Rotting meat may have been sold by unwitting supermarkets for years

·3-min read

Rotten meat may have been unwittingly sold by supermarkets for years, it is claimed, with an alleged rogue supplier now at the centre of a criminal investigation.

Leading supermarket chains were on Wednesday night carrying out urgent checks to make sure that products containing meat processed by the company in question were no longer on shelves.

Ready meals, sandwiches, quiches and other produce sold in Tesco, Asda, the Co-op, Morrisons and Marks & Spencer contained meat produced by the Midlands-based firm, which cannot be named for legal reasons. Its factory also supplied the food manufacturer Oscar Mayer, whose customers include Sainsbury’s, Aldi, Ikea, Subway and the airline food firm Dnata.

Retailers were on Wednesday “double checking” that none of the factory’s products remained on shelves or in supply chains, according to one industry source, though the factory is currently closed and retailers are said to be confident there are no current food safety issues.

An investigation by Farmers Weekly magazine alleged that “rotting” pork was mixed with fresh meat before it was processed, and that frozen meat was sometimes thawed out on the factory floor.

One source told the magazine that most rotten meat would be sent to schools, hospitals, care homes and prisons. The magazine alleged that “criminal practices” had gone on for “at least two decades” and are thought to have carried on beyond 2020.

Retailers only became aware of the allegations of rotten meat in the supply chain when Farmers Weekly published its investigation on Wednesday.

Three arrests made

Last week, three people were arrested at the firm’s factory during a raid by police and trading standards officers.

The arrests were linked to alleged mislabelling of foreign-sourced meat as British produce, but the Food Standards Agency has confirmed that its National Food Crime Unit is also looking into “potential food hygiene breaches”.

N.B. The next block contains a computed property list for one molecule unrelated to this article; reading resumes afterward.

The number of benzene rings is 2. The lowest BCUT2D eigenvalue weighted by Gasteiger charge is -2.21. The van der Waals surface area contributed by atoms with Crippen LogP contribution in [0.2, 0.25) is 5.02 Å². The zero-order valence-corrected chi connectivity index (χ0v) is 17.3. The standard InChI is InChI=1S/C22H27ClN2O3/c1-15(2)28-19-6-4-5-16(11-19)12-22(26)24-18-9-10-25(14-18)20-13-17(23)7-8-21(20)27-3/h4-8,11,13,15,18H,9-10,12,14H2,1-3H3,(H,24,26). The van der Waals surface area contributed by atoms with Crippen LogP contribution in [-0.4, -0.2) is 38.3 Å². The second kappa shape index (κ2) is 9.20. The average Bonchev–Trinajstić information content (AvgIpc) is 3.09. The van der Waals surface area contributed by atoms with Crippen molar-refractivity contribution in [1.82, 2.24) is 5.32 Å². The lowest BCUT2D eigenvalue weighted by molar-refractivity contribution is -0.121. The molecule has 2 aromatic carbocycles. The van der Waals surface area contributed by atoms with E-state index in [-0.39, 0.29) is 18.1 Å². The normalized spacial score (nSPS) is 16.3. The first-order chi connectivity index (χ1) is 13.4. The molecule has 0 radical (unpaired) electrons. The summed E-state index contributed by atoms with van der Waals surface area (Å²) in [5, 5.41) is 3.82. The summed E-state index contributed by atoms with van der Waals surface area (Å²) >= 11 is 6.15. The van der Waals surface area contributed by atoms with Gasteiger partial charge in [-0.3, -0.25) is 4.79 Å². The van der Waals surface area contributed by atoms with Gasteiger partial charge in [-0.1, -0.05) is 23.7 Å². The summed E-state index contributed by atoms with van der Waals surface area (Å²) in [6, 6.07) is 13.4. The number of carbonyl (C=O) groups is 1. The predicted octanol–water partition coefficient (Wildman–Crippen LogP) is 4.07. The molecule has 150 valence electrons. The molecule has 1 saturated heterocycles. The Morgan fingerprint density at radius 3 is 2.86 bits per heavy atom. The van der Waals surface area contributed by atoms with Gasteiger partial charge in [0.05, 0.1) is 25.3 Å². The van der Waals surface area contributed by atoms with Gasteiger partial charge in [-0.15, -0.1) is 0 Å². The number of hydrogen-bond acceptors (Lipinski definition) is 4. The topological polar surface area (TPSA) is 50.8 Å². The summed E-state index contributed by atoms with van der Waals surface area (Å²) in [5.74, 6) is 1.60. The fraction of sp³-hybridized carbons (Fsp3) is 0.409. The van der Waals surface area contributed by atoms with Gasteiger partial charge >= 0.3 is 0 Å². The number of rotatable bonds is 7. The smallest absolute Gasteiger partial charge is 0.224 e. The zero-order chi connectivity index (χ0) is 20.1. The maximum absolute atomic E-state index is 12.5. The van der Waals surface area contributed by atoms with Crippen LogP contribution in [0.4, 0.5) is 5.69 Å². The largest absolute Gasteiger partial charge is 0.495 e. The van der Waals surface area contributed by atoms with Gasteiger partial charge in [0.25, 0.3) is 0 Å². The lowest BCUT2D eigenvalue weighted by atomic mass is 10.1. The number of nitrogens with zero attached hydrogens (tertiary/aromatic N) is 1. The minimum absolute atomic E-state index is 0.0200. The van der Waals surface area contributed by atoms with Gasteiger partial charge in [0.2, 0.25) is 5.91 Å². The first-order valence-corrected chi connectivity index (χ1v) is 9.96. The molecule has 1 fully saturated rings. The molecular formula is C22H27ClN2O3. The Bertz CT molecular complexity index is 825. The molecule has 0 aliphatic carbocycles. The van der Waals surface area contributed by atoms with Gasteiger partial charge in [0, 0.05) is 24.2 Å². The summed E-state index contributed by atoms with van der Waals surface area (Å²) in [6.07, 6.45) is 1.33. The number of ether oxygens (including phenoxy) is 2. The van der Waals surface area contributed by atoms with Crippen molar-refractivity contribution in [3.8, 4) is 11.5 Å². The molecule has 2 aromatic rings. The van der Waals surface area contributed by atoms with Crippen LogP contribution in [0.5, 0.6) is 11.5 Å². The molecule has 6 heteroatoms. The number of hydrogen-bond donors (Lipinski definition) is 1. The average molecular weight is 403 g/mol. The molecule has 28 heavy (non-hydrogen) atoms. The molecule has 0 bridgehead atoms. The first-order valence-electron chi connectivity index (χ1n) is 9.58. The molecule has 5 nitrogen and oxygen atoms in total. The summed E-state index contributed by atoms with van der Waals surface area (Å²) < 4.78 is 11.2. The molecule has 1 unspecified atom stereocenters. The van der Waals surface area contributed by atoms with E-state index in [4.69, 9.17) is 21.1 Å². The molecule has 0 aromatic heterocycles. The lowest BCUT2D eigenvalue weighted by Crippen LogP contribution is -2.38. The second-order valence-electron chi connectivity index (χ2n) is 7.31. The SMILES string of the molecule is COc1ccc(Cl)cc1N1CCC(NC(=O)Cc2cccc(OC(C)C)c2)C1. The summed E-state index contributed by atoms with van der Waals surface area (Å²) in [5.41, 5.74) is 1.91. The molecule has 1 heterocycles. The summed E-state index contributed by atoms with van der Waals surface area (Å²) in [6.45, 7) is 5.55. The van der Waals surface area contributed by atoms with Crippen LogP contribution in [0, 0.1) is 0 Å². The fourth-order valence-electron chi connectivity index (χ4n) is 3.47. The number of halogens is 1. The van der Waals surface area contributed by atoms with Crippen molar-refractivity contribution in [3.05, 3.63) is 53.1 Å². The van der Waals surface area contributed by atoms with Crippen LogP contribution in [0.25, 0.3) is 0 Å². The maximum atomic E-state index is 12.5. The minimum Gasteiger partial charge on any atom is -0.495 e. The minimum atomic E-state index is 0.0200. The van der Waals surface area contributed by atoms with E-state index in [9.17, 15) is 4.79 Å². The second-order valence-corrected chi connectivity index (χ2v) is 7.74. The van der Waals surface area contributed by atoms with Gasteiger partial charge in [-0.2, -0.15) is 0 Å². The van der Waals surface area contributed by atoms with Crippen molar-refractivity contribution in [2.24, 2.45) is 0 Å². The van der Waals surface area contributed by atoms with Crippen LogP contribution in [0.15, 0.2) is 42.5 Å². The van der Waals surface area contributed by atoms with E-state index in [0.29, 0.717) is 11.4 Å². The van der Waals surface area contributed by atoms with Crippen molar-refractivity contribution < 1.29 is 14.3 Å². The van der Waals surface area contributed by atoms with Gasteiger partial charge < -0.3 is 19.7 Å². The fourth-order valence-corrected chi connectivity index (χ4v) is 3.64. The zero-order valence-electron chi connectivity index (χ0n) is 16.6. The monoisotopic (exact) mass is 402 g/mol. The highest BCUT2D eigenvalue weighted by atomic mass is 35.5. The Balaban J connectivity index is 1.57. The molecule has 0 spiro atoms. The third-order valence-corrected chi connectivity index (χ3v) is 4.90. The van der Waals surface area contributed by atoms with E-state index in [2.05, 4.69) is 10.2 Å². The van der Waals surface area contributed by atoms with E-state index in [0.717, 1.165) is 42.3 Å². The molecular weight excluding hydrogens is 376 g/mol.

The Food Standards Agency alerted retailers and suppliers in January last year about the apparent mislabelling of food by an unnamed supplier to a single unnamed retailer. The alert said at the time that “there is no conclusive evidence at this stage that any other supply contracts linked to this business, for example to other retailers, have been similarly affected but this has not been ruled out”.

The retailer in question immediately removed all relevant products from sale and ceased trading with the meat processor.

In its alert in 2022, the FSA advised businesses to increase their “due diligence” and check their cooked meat supply chain.

Norman Bagley, head of operations at the Association of Independent Meat Suppliers, claimed that not all food businesses had been alerted by the FSA and said it was “inexcusable” that some were left in the dark about “a possibility of labelling fraud or of a risk to public health”.

Claims foreign pork passed off as British

Farmers Weekly alleged that tens of thousands of tonnes of foreign pork per week was being passed off as British, and that ox tongues were not properly heat treated and records were falsified.

The magazine reported that the FSA had been aware of alleged problems at the factory since 2020 but claimed that one source had sent evidence to the FSA several years before that.

Former employees claimed the deception had gone on for at least two decades and one said they had feared “we’re going to kill someone”.

Darren Davies, head of the National Food Crime Unit, said: “The FSA’s National Food Crime Unit is carrying out a criminal investigation into how a supplier was allegedly providing products labelled as British when they were in fact sourced from elsewhere.

“This is a complex and live investigation and we are looking into all new lines of enquiry with our partner organisations, including any potential food hygiene breaches at the premises. If any evidence of a food safety risk is found, then necessary action will be taken.”